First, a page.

Ozzie’s School of Management

In the interest of full-disclosure, I have to confess that I have been a fan of the Chicago White Sox baseball team since I was 5 years old. So when a friend told me that their former manager Ozzie Guillen, the man who piloted them to their first World Series Championship in 88 years, was featured in a book about management, well, I was first in line at my bookstore (it was a short line).

Guillen, for those of you who aren’t baseball fans, is the fiery Venezuelan former Major League shortstop who left the White Sox at the end of the 2011 season, joined the Miami Marlins for the 2012 season, and promptly made news by speaking well of Fidel Castro to a local reporter. That went over about as well as you would think.

(And a note here about the use of the adjective “fiery” – one that many Hispanics find insulting because it seems only to be used when describing them and rarely with any other ethnicity. I understand that. But even Hispanics think Guillen is “firey”. Habanero peppers think Ozzie is firey. Fire thinks Ozzie is firey).

Now, in truth, it’s a bit of a stretch to call this a “business book”. One gets the feeling that Mr. Morrissey had been assigned to cover the White Sox for what was a likely pennant run, and when that fizzled he was left with a lot of data and no place to go. Thus, if you’re a baseball fan – or more specifically a White Sox fan – and you’re looking for an excuse to read a sports book while traveling for business, well, you could do worse

That said, however, there actually are a few interesting management tips – or at the very least, observations – that Guillen employs which may be useful to you.

For example, first and foremost, Ozzie believes that his job is to protect his people. Not to win games. Not to out-think the other team. But to stand between his players and everything he perceives as being a distraction from getting their work done. (For him, that’s primarily the press and the front office; what it is in your business is for you to figure out) Thus for Guillen, a lot of what the public views as his outrageousness is simply his attempt to keep the attention off of his players so they can stay focused on one thing – winning.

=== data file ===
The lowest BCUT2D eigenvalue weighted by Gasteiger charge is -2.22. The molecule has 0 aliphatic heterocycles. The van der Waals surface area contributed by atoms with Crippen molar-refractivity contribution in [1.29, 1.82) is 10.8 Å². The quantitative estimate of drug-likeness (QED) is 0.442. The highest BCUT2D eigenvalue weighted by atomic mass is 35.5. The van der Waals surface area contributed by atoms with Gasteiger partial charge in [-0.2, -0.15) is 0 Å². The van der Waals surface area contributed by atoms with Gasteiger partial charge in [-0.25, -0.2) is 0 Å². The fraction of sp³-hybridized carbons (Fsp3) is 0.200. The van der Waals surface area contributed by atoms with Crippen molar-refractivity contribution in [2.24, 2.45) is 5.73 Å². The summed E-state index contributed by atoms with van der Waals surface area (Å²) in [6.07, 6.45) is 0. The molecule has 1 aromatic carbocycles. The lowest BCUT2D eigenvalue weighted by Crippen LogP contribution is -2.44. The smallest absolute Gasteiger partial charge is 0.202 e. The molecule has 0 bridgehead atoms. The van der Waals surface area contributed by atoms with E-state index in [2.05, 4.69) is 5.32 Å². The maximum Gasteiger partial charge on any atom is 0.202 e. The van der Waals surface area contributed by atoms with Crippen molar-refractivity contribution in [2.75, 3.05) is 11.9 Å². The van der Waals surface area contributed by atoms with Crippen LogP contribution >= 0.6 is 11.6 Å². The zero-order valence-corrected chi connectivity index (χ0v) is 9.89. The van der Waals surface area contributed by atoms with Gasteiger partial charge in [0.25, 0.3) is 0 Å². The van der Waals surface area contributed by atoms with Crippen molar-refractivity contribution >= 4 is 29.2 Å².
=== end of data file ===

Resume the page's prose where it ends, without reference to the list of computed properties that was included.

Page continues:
Because the way Guillen looks at it – the players are the ones who can win the game. Not the front office, not the fans, and certainly not the manager. Defensive strategy, batting orders, and on-base percentages against left-handed pitchers in domed stadiums on weeknights are nice, but really, it’s the guys on the field who get it done. So as a manager, you do everything in your power to make sure they can. Or said another way, see Belief #1.

Of course, if you’re going to say this, it helps if 1) you’ve personally legitimized it by winning a World Series and/or 2) you have as outsized a personality and love of the spotlight as Ozzie does.

But just because you don’t doesn’t mean he’s wrong. Understanding your industry as well as Ozzie does, understanding your role with the people you manage and within the organization, setting the expectations for the roles in the various relationships you’re engaged in – these are all vital to successful management whatever business you’re in. That they come from someone who, when asked what he was going to do after his team had blown a three run lead in the ninth inning, said “I might put a bomb out there and kill everybody” doesn’t make them any less true. (Yes he did. http://articles.chicagotribune.com/2011-04-08/sports/ct-spt-0409-white-sox-rays-chicago–20110408_1_sox-blow-matt-thornton-gordon-beckham)

 Of course, these are fairly basic observations, and you’re probably not going to walk away from Ozzie’s School of Management feeling as if you’ve encountered a whole new approach to success. And yet isn’t it incredible how often they are ignored? Who among us has not worked for someone who never told us the ground rules? Who among us has not tried to manage people who had no idea what business they were in? Heck, who among us has not wanted to drop a bomb and start over?

 Basic truths about management can’t, unfortunately, be repeated often enough. And if the obscenity-laden observations of Ozzie Guillen help make one more company run better, hey, who am I to argue? I think even Fidel could agree with that…

Ozzie’s School of Management: Lessons from the Dugout, the Clubhouse and the Doghouse by Rick Morrissey was published by Times Books on 5/22/12 – order it from Amazon here or from Barnes & Noble here – or pick it up at your local bookseller (find one here).

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